Atom.com’s new series The Berry/Agee Experiment is an experiment indeed. Can an inside joke between two friends be enjoyable for other people? Can a funny song be expanded into a video mockumentary? Can this be kept up for several episodes? The answer is both yes and no.
Luckily, the two friends who share the inside joke are Matt Berry and Steve Agee, both very funny dudes with serious comedy street cred. Berry is a veteran of British TV comedies The Mighty Boosh and The IT Crowd, while Agee is best known for his role on The Sarah Silverman Program. They became friends when Berry came to LA to guest star in a Silverman episode and after he left town, they kept in touch by composing and recording songs that hilariously insulted each other and e-mailing them back and forth across the pond. And The Berry/Agee Experiment was created to turn their audio assaults on one another into a video web series.
The songs themselves are hysterical, as Berry and Agee verbally and musically spar in a tongue in cheek feud that quickly goes blue and somehow manages to get more and more inappropriately side-splitting as it continues. One song has Agee taking on the role of a robot sent back in time to warn the world that Berry has a strain of AIDS so potent it will one day threaten to wipe out mankind. Another has Berry complaining that he can no longer have sex now that Agee’s repulsive image is burned into his brain. These contemptuous compositions run the musical gamut, covering several genres. There’s the jangly country blues number “Dead Matt Walkin,” the psychadelic soundscape “Matt F**ks Hookers,” and “Super Steve” a parody set to the tune of Supertramp’s “The Logical Song.”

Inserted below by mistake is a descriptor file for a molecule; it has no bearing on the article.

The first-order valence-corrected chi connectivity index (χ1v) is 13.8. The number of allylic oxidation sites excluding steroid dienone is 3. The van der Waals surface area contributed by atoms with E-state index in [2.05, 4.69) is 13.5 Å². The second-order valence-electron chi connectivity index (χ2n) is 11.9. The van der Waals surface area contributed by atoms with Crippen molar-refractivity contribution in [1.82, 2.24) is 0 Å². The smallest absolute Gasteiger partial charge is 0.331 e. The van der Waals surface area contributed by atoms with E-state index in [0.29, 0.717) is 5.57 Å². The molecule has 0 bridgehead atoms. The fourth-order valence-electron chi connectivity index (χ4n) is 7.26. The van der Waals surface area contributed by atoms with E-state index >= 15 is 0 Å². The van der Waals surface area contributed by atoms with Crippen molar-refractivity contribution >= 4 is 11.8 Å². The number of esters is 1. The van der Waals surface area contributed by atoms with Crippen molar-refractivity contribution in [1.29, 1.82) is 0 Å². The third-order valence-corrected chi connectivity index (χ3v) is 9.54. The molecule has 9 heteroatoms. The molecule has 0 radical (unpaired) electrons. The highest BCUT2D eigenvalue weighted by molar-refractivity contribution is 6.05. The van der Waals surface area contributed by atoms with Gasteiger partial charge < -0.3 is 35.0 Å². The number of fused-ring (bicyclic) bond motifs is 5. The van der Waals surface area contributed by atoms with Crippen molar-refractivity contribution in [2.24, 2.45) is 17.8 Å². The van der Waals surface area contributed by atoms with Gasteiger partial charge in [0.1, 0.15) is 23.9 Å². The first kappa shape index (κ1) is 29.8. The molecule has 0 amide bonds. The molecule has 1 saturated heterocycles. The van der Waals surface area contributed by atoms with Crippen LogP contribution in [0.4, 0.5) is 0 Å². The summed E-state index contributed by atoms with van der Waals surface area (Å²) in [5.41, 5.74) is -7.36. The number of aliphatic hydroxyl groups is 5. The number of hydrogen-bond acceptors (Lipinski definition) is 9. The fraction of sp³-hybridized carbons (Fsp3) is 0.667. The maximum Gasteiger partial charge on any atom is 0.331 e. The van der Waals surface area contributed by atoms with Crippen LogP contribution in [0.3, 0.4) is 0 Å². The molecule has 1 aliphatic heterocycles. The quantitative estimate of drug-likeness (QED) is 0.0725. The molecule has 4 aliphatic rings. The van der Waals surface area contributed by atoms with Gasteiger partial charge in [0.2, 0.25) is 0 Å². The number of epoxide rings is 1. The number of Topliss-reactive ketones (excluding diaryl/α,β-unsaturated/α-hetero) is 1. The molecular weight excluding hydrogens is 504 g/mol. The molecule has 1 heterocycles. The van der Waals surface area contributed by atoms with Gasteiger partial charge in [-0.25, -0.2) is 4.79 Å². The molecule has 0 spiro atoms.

As funny as the songs are, however, the web series episodes don’t quite come together. Each plays as both a mockumentary of the feud and a behind the scenes look into Berry and Agee’s songwriting processes. Berry and Agee both turn in good performances, each blaming the other for the feud and acting as if they’re reluctantly being forced into write their songs in retaliation for the other throwing the first punch. But there’s only so much of this you can do without it becoming a little repetitive, and I often found myself becoming impatient to get to the music. The songs are so laugh-out-loud funny that they overshadow everything else, but they only make up about 20% of the actual episodes so there is a lot to be overshadowed.
The good news is that all the songs are also available in their entirely, giving you the opportunity to enjoy to the original audio-style feud in its own right. The video episodes almost function like DVD extras, providing additional insight into the songs and the feud itself. Even the very title of The Berry-Agee Experiment seems unsure of what the results might be, but one thing that is certain, is that this kind of risk-taking spirit is what makes the web an exciting and creative place.